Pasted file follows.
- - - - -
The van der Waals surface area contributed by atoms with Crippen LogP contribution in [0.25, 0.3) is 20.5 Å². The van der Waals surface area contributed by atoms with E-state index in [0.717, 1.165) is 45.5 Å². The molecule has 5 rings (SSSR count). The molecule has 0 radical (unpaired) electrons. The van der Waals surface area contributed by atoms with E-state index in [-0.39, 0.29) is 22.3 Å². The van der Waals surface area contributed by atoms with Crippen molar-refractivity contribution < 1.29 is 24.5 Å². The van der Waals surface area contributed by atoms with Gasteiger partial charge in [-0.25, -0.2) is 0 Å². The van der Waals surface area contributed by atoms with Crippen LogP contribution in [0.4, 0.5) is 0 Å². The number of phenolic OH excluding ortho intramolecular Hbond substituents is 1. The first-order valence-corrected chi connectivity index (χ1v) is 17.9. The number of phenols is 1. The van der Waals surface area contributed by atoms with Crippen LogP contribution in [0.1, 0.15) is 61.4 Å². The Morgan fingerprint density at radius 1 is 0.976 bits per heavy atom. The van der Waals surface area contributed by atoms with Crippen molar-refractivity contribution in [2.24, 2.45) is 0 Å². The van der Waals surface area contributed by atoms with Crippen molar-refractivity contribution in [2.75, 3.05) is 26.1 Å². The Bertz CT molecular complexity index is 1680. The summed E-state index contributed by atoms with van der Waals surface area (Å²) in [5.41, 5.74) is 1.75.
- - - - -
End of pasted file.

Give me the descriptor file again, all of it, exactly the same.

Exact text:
The van der Waals surface area contributed by atoms with Crippen LogP contribution in [0.25, 0.3) is 20.5 Å². The van der Waals surface area contributed by atoms with E-state index in [0.717, 1.165) is 45.5 Å². The molecule has 5 rings (SSSR count). The molecule has 0 radical (unpaired) electrons. The van der Waals surface area contributed by atoms with E-state index in [-0.39, 0.29) is 22.3 Å². The van der Waals surface area contributed by atoms with Crippen molar-refractivity contribution < 1.29 is 24.5 Å². The van der Waals surface area contributed by atoms with Gasteiger partial charge in [-0.25, -0.2) is 0 Å². The van der Waals surface area contributed by atoms with Crippen LogP contribution in [0.4, 0.5) is 0 Å². The number of phenolic OH excluding ortho intramolecular Hbond substituents is 1. The first-order valence-corrected chi connectivity index (χ1v) is 17.9. The number of phenols is 1. The van der Waals surface area contributed by atoms with Crippen LogP contribution in [0.1, 0.15) is 61.4 Å². The Morgan fingerprint density at radius 1 is 0.976 bits per heavy atom. The van der Waals surface area contributed by atoms with Crippen molar-refractivity contribution in [2.24, 2.45) is 0 Å². The van der Waals surface area contributed by atoms with Crippen molar-refractivity contribution in [2.75, 3.05) is 26.1 Å². The Bertz CT molecular complexity index is 1680. The summed E-state index contributed by atoms with van der Waals surface area (Å²) in [5.41, 5.74) is 1.75.